Don Box asks which is more harmful to a business — arrogance or stupidity?
When I first read this, I thought that it was an impossible question to answer. It seemed to me that Don was asking us to compare levels of arrogance against levels of stupidity. While it is possible to compare one stupid act against another and say which act was more stupid, this is an impossible task when comparing an act of arrogance to an act of stupidity. It’s like the classic apples vs. oranges problem.
Then I thought of a different perspective. Which is harder to make amends for — an act of stupidity or a an act of arrogance? I think the answer is clear that stupidity is easier to overcome than arrogance. The answer comes from putting yourself in the perspective of the customer.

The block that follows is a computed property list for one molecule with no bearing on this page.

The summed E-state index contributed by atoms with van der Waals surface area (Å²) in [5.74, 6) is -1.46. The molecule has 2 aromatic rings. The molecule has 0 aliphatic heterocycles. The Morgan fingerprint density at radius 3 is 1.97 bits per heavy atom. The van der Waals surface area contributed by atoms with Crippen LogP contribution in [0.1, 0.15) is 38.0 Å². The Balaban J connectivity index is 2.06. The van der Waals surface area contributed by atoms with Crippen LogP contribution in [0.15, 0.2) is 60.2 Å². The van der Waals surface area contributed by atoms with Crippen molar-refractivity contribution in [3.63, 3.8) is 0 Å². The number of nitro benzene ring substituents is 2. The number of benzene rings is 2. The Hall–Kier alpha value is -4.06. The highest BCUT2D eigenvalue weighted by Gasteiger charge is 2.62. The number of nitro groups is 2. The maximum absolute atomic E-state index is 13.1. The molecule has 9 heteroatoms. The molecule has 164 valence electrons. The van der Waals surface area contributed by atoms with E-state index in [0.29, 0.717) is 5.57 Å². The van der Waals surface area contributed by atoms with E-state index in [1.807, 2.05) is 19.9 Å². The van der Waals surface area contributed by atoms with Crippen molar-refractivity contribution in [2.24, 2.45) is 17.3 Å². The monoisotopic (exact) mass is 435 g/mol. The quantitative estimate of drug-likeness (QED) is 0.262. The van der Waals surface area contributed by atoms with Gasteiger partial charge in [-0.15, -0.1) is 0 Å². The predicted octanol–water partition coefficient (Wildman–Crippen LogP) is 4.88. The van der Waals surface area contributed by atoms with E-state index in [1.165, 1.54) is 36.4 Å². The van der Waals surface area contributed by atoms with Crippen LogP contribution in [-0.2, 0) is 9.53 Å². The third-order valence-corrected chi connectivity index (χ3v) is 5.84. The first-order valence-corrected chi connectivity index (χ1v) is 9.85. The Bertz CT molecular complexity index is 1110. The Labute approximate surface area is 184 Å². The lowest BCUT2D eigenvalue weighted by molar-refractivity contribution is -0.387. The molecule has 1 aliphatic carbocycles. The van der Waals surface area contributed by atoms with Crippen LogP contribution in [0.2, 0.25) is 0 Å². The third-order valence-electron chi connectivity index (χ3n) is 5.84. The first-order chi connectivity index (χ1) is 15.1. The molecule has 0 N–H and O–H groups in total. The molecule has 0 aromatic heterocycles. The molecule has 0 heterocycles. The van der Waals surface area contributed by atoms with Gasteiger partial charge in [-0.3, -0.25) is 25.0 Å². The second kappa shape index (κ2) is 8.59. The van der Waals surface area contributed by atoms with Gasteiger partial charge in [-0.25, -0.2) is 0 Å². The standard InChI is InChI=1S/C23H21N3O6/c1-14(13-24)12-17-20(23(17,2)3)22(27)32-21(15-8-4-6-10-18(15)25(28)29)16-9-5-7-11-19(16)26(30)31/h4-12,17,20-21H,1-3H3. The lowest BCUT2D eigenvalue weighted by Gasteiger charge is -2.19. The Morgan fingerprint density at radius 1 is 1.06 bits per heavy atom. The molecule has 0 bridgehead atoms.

When somebody commits an act of stupidity, they have made a mistake. We all make mistakes. We have all had to apologize for our mistakes. Sometimes we have to make amends for our mistakes. In more serious cases, we have to do some more work, such as explaining to the aggrieved what we are doing to prevent that mistake from happening in the future. Sometimes we can’t make amends, but that is the exception to the rule.
When we commit an act of arrogance, we have also made a mistake. However, arrogance connotes a sense of disrespect. We can try to do all the things that we did when we made a stupid mistake. We can apologize. We can make amends. We can explain what we’ve changed to prevent the problem again. But even with all these actions, there is a good chance that a wounded pride is involved. No matter what we do to apologize, we treated somebody with an attitude that said “You don’t matter to me.” That becomes a personal attack, and that is much more difficult to resolve.